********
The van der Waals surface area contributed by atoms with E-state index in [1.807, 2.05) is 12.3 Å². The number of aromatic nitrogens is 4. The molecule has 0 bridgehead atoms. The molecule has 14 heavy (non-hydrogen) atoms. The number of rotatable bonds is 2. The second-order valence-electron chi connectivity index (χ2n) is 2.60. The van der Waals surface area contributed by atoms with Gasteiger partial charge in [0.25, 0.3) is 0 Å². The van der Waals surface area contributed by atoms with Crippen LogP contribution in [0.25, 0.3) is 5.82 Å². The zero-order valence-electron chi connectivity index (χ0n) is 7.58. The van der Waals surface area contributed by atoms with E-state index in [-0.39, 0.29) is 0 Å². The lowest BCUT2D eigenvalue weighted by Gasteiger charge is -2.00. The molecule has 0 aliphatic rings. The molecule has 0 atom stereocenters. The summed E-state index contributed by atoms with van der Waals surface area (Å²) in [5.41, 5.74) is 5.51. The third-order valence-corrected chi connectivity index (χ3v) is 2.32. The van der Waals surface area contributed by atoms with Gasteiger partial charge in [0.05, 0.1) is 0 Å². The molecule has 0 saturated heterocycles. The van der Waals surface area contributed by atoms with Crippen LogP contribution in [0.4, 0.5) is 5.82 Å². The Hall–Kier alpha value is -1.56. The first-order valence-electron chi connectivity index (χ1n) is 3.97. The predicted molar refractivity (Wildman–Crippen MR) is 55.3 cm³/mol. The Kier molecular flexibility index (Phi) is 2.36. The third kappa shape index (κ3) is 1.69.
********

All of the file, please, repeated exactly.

The van der Waals surface area contributed by atoms with E-state index in [1.807, 2.05) is 12.3 Å². The number of aromatic nitrogens is 4. The molecule has 0 bridgehead atoms. The molecule has 14 heavy (non-hydrogen) atoms. The number of rotatable bonds is 2. The second-order valence-electron chi connectivity index (χ2n) is 2.60. The van der Waals surface area contributed by atoms with Gasteiger partial charge in [0.25, 0.3) is 0 Å². The van der Waals surface area contributed by atoms with Crippen LogP contribution in [0.25, 0.3) is 5.82 Å². The zero-order valence-electron chi connectivity index (χ0n) is 7.58. The van der Waals surface area contributed by atoms with E-state index in [-0.39, 0.29) is 0 Å². The lowest BCUT2D eigenvalue weighted by Gasteiger charge is -2.00. The molecule has 0 aliphatic rings. The molecule has 0 atom stereocenters. The summed E-state index contributed by atoms with van der Waals surface area (Å²) in [5.41, 5.74) is 5.51. The third-order valence-corrected chi connectivity index (χ3v) is 2.32. The van der Waals surface area contributed by atoms with Gasteiger partial charge in [0.05, 0.1) is 0 Å². The molecule has 0 saturated heterocycles. The van der Waals surface area contributed by atoms with Crippen LogP contribution in [0.4, 0.5) is 5.82 Å². The Hall–Kier alpha value is -1.56. The first-order valence-electron chi connectivity index (χ1n) is 3.97. The predicted molar refractivity (Wildman–Crippen MR) is 55.3 cm³/mol. The Kier molecular flexibility index (Phi) is 2.36. The third kappa shape index (κ3) is 1.69.